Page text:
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On the ant trail: BBC's One Show films research at LASI
The BBC's One Show has re-visited the University of Sussex Laboratory of Apiculture and Social Insects, but this time the focus was on ants rather than honey bees.
The popular tea-time TV show had previously visited LASI to film research on the honey bee waggle dance. The report, broadcast in November last year, demonstrated how foraging bees tell other bees back at the hive where to find nectar-rich flowers. The production team was so impressed by the work at LASI they vowed to return.
During the latest visit (Friday 9 July 2010), presenter and Oxford entomologist Dr George McGavin chatted with the ant researchers while the film crew captured ants laying and following chemical trails. The report will be broadcast when The One Show is back on air in the autumn.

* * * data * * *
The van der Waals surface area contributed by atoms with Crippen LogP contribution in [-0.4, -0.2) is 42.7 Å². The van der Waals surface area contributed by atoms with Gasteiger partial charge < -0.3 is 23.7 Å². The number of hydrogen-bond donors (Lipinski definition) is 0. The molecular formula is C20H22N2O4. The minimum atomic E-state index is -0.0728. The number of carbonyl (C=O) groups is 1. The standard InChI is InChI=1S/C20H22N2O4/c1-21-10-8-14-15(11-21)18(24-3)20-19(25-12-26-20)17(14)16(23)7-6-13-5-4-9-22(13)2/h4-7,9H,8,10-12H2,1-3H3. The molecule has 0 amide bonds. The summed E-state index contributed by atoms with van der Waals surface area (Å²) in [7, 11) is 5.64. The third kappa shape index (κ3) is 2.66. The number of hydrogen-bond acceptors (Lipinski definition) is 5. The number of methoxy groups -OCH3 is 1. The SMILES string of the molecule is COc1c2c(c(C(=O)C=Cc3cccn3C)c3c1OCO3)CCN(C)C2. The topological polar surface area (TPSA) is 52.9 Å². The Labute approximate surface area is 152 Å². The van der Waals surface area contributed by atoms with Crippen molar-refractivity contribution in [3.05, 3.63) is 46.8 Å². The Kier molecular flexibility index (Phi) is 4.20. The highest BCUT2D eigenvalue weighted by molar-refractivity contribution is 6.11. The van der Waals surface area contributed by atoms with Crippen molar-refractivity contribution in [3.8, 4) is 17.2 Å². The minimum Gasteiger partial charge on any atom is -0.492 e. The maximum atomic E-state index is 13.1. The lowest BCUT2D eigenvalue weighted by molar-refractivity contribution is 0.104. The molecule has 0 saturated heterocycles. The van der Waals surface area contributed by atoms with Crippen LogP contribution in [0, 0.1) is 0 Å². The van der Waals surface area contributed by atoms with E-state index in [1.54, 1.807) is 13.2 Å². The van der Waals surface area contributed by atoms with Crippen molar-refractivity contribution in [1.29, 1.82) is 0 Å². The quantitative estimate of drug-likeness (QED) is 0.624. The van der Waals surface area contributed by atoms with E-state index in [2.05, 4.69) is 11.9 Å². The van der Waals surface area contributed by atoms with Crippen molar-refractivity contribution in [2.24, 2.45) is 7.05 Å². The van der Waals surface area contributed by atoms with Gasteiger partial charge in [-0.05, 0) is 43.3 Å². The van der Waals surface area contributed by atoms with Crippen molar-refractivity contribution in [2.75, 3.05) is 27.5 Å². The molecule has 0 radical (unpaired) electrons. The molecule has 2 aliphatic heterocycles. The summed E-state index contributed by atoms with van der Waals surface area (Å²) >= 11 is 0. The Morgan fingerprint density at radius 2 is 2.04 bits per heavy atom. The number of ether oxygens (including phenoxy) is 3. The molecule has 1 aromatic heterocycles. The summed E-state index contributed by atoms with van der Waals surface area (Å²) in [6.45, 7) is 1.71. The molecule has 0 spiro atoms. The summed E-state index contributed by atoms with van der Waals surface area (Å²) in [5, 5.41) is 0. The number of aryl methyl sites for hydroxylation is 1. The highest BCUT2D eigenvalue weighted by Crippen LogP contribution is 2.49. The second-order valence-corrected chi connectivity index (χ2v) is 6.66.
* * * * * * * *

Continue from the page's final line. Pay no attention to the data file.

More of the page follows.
Ants communicate with each other in many ways. One important way is by laying down a trail of chemicals known as trail pheromones. When a worker ant finds food, she lays down trail pheromone like a string of breadcrumbs as she returns to her nest. Her co-workers can then retrace this trail to the food source. This behaviour enables ants to mobilise a large number of workers to food sources very quickly, as anyone who has left something sweet unattended outside will be able to attest.
Ants have various different pheromones with different roles, including long-lasting pheromones, short-duration pheromones, or pheromones that tell other ants "alarm!" or "no entry".
Notes for Editors
Notes for Editors
Photos: Tomer Czaczkes
A number of research projects at LASI feature work on ants. All types of social insect are important in basic science. Many species of ants have been studied to investigate how insect colonies organise themselves, and the ideas from this research have even inspired computer scientists. Social insects are valuable subjects too for the study of many other areas of biology including collective decision making, conflict resolution, developmental biology and many other topics.
For more information about research in the lab, visit LASI.
University of Sussex Press office contacts: Maggie Clune, Jacqui Bealing and Danielle Treanor. Tel: 01273 678 888 or email firstname.lastname@example.org